Attempting to live a sustainable life-style? Our selection this time includes Homesteading, Foodscaping, using renewable energy, composting, foraging and also finding art supplies from the natural world. Something for everyone!
Homesteading : a backyard guide to growing your own food, canning, keeping chickens, generating your own energy, crafting, herbal medicine, and more / edited by Abigail R. Gehring.
“Who doesn’t want to shrink their carbon footprint, save money, and eat homegrown food whenever possible? Even readers who are very much on the grid will embrace this large, fully illustrated guide on the basics of living the good, clean life. Whether you live in the city, the suburbs, or even the wilderness, there is plenty you can do to improve your life from a green perspective. Got sunlight? Start container gardening. With a few plants, fresh tomato sauce is a real option with your own homegrown fresh tomatoes. Reduce electricity use by eating dinner by candlelight (using homemade candles, of course). Learn to use rainwater to augment water supplies. Make your own soap and hand lotion. Consider keeping chickens for the eggs…” (adapted from Syndetics summary)
The garden forager / Adele Nozedar ; illustrated by Lizzie Harper.
“In high-end restaurants and in the home, more and more cooks have discovered the joy of using natural, foraged ingredients. But, what few realise is that you don’t necessarily have to go rootling in hedgerows or woodlands to find them. Many of our own gardens contain an abundance of edible and medicinal plants, grown mainly for their ornamental appearance. Most gardeners are completely unaware that what they have actually planted is a rather exotic kitchen garden. The Garden Forager explores over 40 of the most popular garden plants that have edible, medicinal or even cosmetic potential, accompanied by recipes, remedies, and interesting facts, and illustrated throughout in exquisite watercolours by Lizzie Harper. This beautifully illustrated book redefines how we look at our gardens and unleashes the unknown potential of everyday plants – making it a must-have for anyone interested in gardening, cooking, or foraging.” (Syndetics summary)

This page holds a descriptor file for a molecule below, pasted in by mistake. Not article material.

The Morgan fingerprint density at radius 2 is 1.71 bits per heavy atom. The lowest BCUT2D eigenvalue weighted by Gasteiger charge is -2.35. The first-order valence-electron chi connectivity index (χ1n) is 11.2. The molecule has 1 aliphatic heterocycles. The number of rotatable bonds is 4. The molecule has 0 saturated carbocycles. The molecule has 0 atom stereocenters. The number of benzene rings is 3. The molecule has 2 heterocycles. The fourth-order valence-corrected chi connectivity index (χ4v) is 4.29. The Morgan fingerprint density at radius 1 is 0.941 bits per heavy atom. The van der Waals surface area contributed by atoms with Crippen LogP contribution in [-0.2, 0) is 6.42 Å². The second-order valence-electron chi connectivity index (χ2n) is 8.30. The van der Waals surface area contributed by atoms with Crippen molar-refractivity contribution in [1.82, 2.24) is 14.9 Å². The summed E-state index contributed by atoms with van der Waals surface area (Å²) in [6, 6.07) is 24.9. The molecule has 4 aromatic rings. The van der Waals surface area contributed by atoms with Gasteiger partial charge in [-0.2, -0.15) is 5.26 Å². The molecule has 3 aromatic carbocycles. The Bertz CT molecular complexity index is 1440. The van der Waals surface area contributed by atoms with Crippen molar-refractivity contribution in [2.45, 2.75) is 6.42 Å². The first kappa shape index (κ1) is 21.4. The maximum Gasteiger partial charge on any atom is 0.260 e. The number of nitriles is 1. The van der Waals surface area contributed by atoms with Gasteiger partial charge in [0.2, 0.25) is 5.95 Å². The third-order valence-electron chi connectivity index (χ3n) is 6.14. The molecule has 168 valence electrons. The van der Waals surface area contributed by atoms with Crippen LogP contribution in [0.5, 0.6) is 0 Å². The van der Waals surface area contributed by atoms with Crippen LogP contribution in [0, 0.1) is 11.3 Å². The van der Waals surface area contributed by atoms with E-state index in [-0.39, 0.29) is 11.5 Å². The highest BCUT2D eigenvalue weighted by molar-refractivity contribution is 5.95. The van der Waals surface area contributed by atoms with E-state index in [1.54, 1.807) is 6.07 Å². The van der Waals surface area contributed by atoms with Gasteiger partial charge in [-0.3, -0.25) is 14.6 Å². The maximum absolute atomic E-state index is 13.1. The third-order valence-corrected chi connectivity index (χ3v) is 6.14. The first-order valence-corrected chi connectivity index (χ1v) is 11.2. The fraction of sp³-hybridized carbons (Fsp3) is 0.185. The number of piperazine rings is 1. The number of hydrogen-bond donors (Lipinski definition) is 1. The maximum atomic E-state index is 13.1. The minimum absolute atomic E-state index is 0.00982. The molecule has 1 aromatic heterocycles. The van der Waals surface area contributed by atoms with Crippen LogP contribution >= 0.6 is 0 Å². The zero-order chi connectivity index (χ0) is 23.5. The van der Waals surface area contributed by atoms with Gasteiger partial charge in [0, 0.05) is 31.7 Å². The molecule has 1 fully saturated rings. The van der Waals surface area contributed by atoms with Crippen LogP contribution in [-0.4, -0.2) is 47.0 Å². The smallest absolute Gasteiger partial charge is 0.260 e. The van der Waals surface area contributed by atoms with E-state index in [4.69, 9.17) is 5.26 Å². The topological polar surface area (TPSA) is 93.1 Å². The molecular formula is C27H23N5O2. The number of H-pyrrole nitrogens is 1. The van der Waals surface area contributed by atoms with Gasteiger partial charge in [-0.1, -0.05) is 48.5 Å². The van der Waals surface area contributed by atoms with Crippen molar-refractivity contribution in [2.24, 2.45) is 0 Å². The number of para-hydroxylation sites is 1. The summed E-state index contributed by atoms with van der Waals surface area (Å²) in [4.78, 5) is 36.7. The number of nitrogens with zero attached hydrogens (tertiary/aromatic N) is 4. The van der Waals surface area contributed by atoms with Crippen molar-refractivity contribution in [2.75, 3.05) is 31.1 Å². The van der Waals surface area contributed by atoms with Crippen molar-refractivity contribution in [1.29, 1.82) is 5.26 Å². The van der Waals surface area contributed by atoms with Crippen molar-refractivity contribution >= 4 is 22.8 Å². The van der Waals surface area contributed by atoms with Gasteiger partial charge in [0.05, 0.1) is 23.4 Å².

Foodscaping : practical and innovative ways to create an edible landscape / Charlie Nardozzi.
“…Foodscaping is what it sounds like – a combination of landscaping and food… Incorporating food-bearing plants as hedgerows and barriers or in small spaces, containers, window boxes and many more ideas allow you to expand the types of plants you can use and even extend your growing season! For example, blueberry bushes provide not just fruit, but also wonderful fall color. Arbors and pergolas are perfect supports for edible plants and even simplify harvest. Squash and cabbage have attractive, interesting leaf textures, so they can be a part of the ornamental garden. Foodscaping also goes beyond mere plant selection. The basics of gardening, planting, pruning, dealing with pests, watering, feeding, and harvesting are all covered in detail, ensuring your success in creating a beautiful, edible landscape for your home.” (adapted from Syndetics summary)
The organic artist : Make your own paint, paper, pens, pigments, prints, and more from nature / Nick Neddo.
“”It’s time to go back to basics! If you’re interested in art, but find that it’s becoming an increasingly expensive hobby, The Organic Artist is just the book for you! It encourages us all to return to those days when art was made with all-natural materials, such as charcoal and birch bark. Immersing you in the natural world, The Organic Artist seeks to inspire creativity by connecting you to your organic roots. In addition to offering a wide variety of suggestions for using nature as supplies for art, this book also introduces the concepts of awareness and perception that are foundational to the creative process. Readers will refine drawing skills, as well as increase their appreciation for the visual arts and the natural landscape. Some of the projects and skills covered include the following: making paper and wild ink, working with soapstone, clay, wood, and rawhide, printmaking and stenciling, natural pigments and dyes, camouflage and body painting, and nature journaling”– Provided by publisher.” (Syndetics summary)